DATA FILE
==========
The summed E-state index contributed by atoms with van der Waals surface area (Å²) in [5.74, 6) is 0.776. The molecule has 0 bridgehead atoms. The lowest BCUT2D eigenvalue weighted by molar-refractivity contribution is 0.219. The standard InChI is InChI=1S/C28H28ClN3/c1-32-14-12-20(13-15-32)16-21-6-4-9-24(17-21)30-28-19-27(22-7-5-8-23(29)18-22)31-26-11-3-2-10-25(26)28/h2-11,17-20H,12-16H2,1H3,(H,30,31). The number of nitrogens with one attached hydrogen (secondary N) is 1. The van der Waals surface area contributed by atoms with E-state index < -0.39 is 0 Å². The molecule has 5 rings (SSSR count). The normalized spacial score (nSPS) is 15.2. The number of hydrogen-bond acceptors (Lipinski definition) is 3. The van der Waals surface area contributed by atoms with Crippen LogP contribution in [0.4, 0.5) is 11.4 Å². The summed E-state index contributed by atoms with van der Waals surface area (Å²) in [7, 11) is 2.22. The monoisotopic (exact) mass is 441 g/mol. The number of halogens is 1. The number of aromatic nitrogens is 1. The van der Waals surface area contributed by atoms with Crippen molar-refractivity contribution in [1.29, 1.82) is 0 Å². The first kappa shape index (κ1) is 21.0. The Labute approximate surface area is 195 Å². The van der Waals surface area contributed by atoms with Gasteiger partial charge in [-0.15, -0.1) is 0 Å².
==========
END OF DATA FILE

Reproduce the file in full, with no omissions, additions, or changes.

The summed E-state index contributed by atoms with van der Waals surface area (Å²) in [5.74, 6) is 0.776. The molecule has 0 bridgehead atoms. The lowest BCUT2D eigenvalue weighted by molar-refractivity contribution is 0.219. The standard InChI is InChI=1S/C28H28ClN3/c1-32-14-12-20(13-15-32)16-21-6-4-9-24(17-21)30-28-19-27(22-7-5-8-23(29)18-22)31-26-11-3-2-10-25(26)28/h2-11,17-20H,12-16H2,1H3,(H,30,31). The number of nitrogens with one attached hydrogen (secondary N) is 1. The van der Waals surface area contributed by atoms with E-state index < -0.39 is 0 Å². The molecule has 5 rings (SSSR count). The normalized spacial score (nSPS) is 15.2. The number of hydrogen-bond acceptors (Lipinski definition) is 3. The van der Waals surface area contributed by atoms with Crippen LogP contribution in [0.4, 0.5) is 11.4 Å². The summed E-state index contributed by atoms with van der Waals surface area (Å²) in [7, 11) is 2.22. The monoisotopic (exact) mass is 441 g/mol. The number of halogens is 1. The number of aromatic nitrogens is 1. The van der Waals surface area contributed by atoms with Crippen molar-refractivity contribution in [1.29, 1.82) is 0 Å². The first kappa shape index (κ1) is 21.0. The Labute approximate surface area is 195 Å². The van der Waals surface area contributed by atoms with Gasteiger partial charge in [-0.15, -0.1) is 0 Å².